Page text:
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"Freedom of speech is established to achieve its essential purpose only when different opinions are expounded in the same hall to the same audience...The opposition is indispensable."

What Exactly is Argumentation?

Defining Argumentation














Think back to the last argument you had with someone. It was probably a passionate exchange of upsetting words. Generally, people in this kind of situation leave the conversation frustrated, upset, and with nothing accomplished; neither of the arguers resolved the issue.  Often times, however, if either of the arguers took some time to plan out what they were going to say--in the same way that a writer would plan how her/his argument paper would be addressed--the argumentative discussion would be more effective.

“When writers construct arguments, they try to avoid emotional outbursts that often turn arguments into displays of temper. Strong feelings may energize an argument—few of us make the effort to argue without emotional investment in the subject—but written argument stresses a fair presentation of opposing or alternative arguments.  Because written arguments are public, they take on a civilized manner. They implicitly say, ‘Let’s be reasonable about this. Let’s look at the evidence on all sides.  Before we argue for our position, let’s put all the reasons and evidence on the table so everyone involved can see what’s at stake.’” (Excerpts taken from The Prentice Hall Guide for College Writers, A Custom Edition, by Stephen Reid)

Writers who Construct Good Arguments Remember to...
  • consciously decide the rhetorical situation or writing occasion. This means that writers:
    • look at the social or cultural context for the issue,
    • consider where this written argument might appear or be published,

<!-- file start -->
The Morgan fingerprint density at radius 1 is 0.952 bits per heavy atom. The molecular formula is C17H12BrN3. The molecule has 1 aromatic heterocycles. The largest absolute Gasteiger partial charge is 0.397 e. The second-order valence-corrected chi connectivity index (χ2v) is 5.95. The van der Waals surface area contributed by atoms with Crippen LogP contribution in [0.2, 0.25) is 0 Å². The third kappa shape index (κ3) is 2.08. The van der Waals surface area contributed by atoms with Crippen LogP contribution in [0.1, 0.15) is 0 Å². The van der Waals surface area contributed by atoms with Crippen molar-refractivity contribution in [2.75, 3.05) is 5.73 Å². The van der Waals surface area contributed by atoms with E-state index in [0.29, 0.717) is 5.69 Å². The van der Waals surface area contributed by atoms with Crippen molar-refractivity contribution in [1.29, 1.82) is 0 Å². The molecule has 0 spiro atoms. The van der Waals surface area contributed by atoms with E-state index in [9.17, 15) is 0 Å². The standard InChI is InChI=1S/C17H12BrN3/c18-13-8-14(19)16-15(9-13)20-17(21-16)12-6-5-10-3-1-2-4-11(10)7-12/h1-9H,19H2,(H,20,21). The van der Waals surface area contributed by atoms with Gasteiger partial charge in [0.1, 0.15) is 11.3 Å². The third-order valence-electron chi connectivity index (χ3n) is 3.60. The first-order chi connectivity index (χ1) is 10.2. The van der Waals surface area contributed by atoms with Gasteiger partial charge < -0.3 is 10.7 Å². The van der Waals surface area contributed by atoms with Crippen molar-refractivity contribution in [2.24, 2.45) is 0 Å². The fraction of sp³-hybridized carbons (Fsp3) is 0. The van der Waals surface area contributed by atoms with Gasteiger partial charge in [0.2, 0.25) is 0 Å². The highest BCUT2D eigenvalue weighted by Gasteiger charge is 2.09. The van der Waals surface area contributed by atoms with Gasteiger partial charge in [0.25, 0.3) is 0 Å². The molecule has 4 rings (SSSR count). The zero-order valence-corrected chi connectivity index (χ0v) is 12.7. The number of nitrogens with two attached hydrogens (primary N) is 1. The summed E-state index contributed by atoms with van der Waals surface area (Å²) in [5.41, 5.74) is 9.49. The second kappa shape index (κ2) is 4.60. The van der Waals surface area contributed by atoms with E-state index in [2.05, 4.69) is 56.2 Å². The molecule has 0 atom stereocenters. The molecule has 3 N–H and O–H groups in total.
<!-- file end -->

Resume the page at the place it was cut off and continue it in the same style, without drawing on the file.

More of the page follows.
• look at the audience and asks what they already know and believe,
    • consider the audience's alterative viewpoint, and
    • consider the audience's neutral viewpoint and wonder if they are likely to listen to both sides before deciding what to believe.
  • focus on a debatable position or claim, and
  • support each claim with sufficient evidence,

(Excerpts taken from The Prentice Hall Guide for College Writers, A Custom Edition, by Stephen Reid)

The Importance of Knowing How to Argue...

"Give me liberty to know, to utter, and to argue freely according to conscience, above all liberties."--John Milton, poet

In Thomas Moore's book Utopia, a resident of the city Utopia explains to readers that one of their society's greatest accomplishments is that they can openly debate and discuss various viewpoints; each Utopian has been trained to discuss and argue respectfully. It is the Utopian belief that through true argument, "TRUTH" can be found. In our society, we know that "truth" can be very subjective, but Thomas Moore's assertion in his book points out something very interesting: That through argument one can find answers.

Argument is also a means for one to express her/himself. Every person is judged based upon her/his own opinions. It would be a great tragedy, then, for others to misunderstand your opinion and to mistake you for believing in something with which you most definitely disagree. It is through argument, then, that all persons can adeptly learn how to effectively communicate beliefs, opinions, and ideas to a variety of different people and groups.

An Argument is NOT...
  • a quarrel involving name-calling and fallacious statements instead of concrete, well-thought out arguments,
  • an opinionated dispute of ideas without any real evidence backing the opinions,
  • factual information that is not debatable,
  • a rant that completely disregards the audience, and
  • ideas that are unfounded by logic or empirical truth.